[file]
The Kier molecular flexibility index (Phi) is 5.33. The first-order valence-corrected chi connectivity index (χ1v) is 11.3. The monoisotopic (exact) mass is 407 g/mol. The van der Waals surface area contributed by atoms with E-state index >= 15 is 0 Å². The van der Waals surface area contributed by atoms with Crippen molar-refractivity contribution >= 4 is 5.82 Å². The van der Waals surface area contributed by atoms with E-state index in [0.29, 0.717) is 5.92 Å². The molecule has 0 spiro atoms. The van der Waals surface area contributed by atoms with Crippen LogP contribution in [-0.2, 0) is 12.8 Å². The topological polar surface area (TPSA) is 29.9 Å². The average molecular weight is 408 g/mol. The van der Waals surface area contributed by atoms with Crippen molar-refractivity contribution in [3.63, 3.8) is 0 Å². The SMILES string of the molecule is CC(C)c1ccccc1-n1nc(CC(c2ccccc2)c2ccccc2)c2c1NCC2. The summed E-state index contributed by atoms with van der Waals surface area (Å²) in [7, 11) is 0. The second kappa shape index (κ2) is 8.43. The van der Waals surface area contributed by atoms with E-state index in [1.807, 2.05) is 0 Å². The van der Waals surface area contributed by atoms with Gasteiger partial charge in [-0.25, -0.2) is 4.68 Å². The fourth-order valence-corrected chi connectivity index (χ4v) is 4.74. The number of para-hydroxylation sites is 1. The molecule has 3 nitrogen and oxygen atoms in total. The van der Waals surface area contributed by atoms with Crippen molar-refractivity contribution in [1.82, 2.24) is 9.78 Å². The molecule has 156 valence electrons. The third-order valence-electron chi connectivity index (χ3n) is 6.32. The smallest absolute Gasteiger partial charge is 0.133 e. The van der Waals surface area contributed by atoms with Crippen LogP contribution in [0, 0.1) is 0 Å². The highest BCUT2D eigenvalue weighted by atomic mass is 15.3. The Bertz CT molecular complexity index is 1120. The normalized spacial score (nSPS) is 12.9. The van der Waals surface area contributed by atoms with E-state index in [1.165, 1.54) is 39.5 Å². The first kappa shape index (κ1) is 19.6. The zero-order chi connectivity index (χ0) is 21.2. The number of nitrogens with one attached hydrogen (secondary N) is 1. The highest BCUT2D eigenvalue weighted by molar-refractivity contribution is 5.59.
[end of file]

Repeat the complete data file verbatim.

The Kier molecular flexibility index (Phi) is 5.33. The first-order valence-corrected chi connectivity index (χ1v) is 11.3. The monoisotopic (exact) mass is 407 g/mol. The van der Waals surface area contributed by atoms with E-state index >= 15 is 0 Å². The van der Waals surface area contributed by atoms with Crippen molar-refractivity contribution >= 4 is 5.82 Å². The van der Waals surface area contributed by atoms with E-state index in [0.29, 0.717) is 5.92 Å². The molecule has 0 spiro atoms. The van der Waals surface area contributed by atoms with Crippen LogP contribution in [-0.2, 0) is 12.8 Å². The topological polar surface area (TPSA) is 29.9 Å². The average molecular weight is 408 g/mol. The van der Waals surface area contributed by atoms with Crippen molar-refractivity contribution in [3.63, 3.8) is 0 Å². The SMILES string of the molecule is CC(C)c1ccccc1-n1nc(CC(c2ccccc2)c2ccccc2)c2c1NCC2. The summed E-state index contributed by atoms with van der Waals surface area (Å²) in [7, 11) is 0. The second kappa shape index (κ2) is 8.43. The van der Waals surface area contributed by atoms with E-state index in [1.807, 2.05) is 0 Å². The van der Waals surface area contributed by atoms with Gasteiger partial charge in [-0.25, -0.2) is 4.68 Å². The fourth-order valence-corrected chi connectivity index (χ4v) is 4.74. The number of para-hydroxylation sites is 1. The molecule has 3 nitrogen and oxygen atoms in total. The van der Waals surface area contributed by atoms with Crippen molar-refractivity contribution in [1.82, 2.24) is 9.78 Å². The molecule has 156 valence electrons. The third-order valence-electron chi connectivity index (χ3n) is 6.32. The smallest absolute Gasteiger partial charge is 0.133 e. The van der Waals surface area contributed by atoms with Crippen LogP contribution in [0, 0.1) is 0 Å². The highest BCUT2D eigenvalue weighted by atomic mass is 15.3. The Bertz CT molecular complexity index is 1120. The normalized spacial score (nSPS) is 12.9. The van der Waals surface area contributed by atoms with E-state index in [1.165, 1.54) is 39.5 Å². The first kappa shape index (κ1) is 19.6. The zero-order chi connectivity index (χ0) is 21.2. The number of nitrogens with one attached hydrogen (secondary N) is 1. The highest BCUT2D eigenvalue weighted by molar-refractivity contribution is 5.59.